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Liars, and how to spot them

I was had by Mike Daisey.

When “This American Life” aired an excerpt from his monologue about working conditions in the Apple factories, I believed every word. I shared it with friends. It was an amazing, thought-provoking angle on modern life.

It turns out it was horseshit, as was painfully clear after listening to Ira Glass’s devastating interviews with Daisey on this weekend’s follow-up program. TAL called its first show on the topic “Mr. Daisey and the Apple Factory.” The second one was called, glumly, “Retraction.”

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Daisey’s Apple story is just one of two ambitious, popular works of communication to unravel under scrutiny this year.

The other is Kony 2012, a slickly packaged video from a nonprofit organization called Invisible Children, which aims to help Ugandan children by toppling Ugandan warlord Joseph Kony. Thanks to a celebrity-backed social media campaign, the video was viewed more than 70 million times its first week of release, and it seemed to connect especially with young people.

It now turns out the Kony 2012 video is, at best, a warped view of a complicated situation. It was met with withering criticism by people in the international aid community, who questioned the group’s financing and organizational capabilities, and called it an example of both slactivism and Colonial-style condescension. I haven’t seen anyone accuse Kony 2012 of out-right lying, but they are guilty of failing to present a full picture, and you’d be misguided to believe anything else they publish. The man who created and narrated the film, Jason Russel, was arrested last week amid what sounds like a breakdown related to the stress of sudden fame.

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In retrospect, it seems crazy that we fall for these ploys. One bumbling American managed to penetrate the secrets of Chinese labor abuses during a week-long tour? A bunch of kids in California are our resident experts on Ugandan politics?

It also brings to mind other too-good-to-be true stories passed off as truth by some journalists (Janet Cooke, Stephen Glass, Jayson Blair) and especially, memoirist James Frey.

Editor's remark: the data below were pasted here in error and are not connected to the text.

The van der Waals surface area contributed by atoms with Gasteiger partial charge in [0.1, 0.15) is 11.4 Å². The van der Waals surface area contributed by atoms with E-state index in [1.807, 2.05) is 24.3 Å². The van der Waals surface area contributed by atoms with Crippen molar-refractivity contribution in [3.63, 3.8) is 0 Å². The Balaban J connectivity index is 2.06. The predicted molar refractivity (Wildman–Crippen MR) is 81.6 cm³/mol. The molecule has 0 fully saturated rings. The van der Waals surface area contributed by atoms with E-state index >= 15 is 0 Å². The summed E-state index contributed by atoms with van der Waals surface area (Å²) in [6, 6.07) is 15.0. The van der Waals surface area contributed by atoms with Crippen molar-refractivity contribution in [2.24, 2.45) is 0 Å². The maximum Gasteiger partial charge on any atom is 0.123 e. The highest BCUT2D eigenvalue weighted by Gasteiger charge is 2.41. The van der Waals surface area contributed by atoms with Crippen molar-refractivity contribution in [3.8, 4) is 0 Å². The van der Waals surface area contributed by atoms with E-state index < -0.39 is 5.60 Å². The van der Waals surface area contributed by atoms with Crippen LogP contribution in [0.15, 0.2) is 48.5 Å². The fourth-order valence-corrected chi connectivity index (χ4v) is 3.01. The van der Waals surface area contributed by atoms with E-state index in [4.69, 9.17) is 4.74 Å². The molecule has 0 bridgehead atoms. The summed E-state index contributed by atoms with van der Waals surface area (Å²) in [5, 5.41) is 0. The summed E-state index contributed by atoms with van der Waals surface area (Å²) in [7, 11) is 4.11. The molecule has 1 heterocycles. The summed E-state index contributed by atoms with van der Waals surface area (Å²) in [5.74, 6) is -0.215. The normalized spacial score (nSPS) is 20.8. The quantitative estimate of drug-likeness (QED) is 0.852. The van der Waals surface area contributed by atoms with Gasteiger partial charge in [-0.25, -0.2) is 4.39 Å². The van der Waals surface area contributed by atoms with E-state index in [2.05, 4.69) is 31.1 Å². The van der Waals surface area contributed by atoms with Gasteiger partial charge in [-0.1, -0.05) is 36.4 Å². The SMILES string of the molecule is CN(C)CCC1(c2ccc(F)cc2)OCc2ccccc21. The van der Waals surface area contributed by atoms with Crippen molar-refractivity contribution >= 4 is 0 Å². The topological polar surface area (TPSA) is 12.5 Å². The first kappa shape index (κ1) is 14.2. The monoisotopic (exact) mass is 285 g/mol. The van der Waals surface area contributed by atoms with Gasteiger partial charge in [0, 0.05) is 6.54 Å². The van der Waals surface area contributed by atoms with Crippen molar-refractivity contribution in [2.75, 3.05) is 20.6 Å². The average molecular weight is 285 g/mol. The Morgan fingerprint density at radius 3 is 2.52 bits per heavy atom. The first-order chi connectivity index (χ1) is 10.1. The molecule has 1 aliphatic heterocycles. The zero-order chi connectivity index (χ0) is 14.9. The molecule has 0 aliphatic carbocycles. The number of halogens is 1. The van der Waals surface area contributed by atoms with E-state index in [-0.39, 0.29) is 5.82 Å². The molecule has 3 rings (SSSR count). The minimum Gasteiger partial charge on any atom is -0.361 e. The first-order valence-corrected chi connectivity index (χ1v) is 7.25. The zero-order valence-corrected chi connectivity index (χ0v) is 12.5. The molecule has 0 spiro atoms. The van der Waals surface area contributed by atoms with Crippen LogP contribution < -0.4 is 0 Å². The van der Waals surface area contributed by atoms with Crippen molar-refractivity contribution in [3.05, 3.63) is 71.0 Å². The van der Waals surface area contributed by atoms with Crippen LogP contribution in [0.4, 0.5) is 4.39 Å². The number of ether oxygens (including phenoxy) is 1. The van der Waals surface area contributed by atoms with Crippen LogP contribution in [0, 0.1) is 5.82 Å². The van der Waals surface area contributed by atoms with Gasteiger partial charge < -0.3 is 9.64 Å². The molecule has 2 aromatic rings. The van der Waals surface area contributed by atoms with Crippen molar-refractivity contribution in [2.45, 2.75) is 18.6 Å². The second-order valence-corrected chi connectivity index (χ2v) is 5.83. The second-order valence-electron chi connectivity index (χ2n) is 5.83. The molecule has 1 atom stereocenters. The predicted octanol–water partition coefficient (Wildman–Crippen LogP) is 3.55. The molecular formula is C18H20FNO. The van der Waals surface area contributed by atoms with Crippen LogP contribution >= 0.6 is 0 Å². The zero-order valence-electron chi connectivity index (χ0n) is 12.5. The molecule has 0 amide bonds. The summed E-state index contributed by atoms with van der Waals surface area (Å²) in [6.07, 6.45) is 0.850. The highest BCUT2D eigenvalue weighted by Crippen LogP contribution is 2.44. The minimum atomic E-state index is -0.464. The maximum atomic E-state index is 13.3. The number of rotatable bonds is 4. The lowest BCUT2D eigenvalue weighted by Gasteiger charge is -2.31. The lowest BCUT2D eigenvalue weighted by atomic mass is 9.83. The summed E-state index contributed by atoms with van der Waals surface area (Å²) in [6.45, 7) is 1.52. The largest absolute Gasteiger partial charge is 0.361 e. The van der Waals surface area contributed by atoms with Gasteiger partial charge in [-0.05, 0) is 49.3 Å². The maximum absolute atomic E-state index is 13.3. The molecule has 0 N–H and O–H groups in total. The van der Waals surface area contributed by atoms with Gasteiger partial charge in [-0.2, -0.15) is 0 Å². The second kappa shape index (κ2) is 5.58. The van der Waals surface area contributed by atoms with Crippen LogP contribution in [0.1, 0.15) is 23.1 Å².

(A separate conversation is whether works of monologue and memoir should meet journalist standards of truth. They should. Unlike a movie recreations of nonfiction works, such as “The Social Network,” or “All The Presidents Men,” the audience is buying the opportunity to read or hear a first-person, eye-witness narrative. If your customers are buying truth and you’re selling them a “version of the truth,” you’re a counterfeiter.)

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Back to Daisey and Russel. Things go wrong when people’s ability to communicate outpaces the quality of their content.

I have never been in such a situation, but I can imagine this frustration. You have mastered writing. You have mad oratory; a TED-Talk-like ability to announce facts with slow, impassioned confidence. You have a platform, and incredible marketing tools at your disposal. You’re young, and your peers look up to you with awe. Everyone is listening to you. Never mind how you got here: What will you say with this opportunity?

And then you run out of things to say. Maybe life experience has delivered one or two neat little narratives, but you’ve already cashed them in. The real work — digging up facts, extracting deep insights from strangers — is difficult and risks derailing your confidence. Yet you cannot deliver a work marred by doubt and incomplete information; you’d be wasting your talents. You’d forfeit that platform you worked so hard to earn. You’d lose out to some younger, smarter communicator who will arrive with a more elegant narrative than yours, and win the hearts and minds you deserve.

And so you fudge things a little bit. In service to the greater truth.

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Gathering information and communicating information are two different skillsets. It’s nice to be good at both, but it’s no requirement for success. Plenty of writers (both fiction and nonfiction) hire researchers to help gather information, and plenty of knowledgable activists and academics hire writers to help them communicate. Do what you’re good at. Ask for help with what you’re not.

For us in the audience, we now know to watch for lone prophets who emerge with fantastic stories no one else has. Mike Daisey and Jason Russel’s whispering, melodic deliveries put us all under hypnosis. They’re great communicators. Great communicators can be wrong.

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Update, 9:30 a.m.: Further reading: David Carr tackles this very same subject in today’s New York Times. Read his column here.

— By Daryl Lang. Filed under News & Journalism

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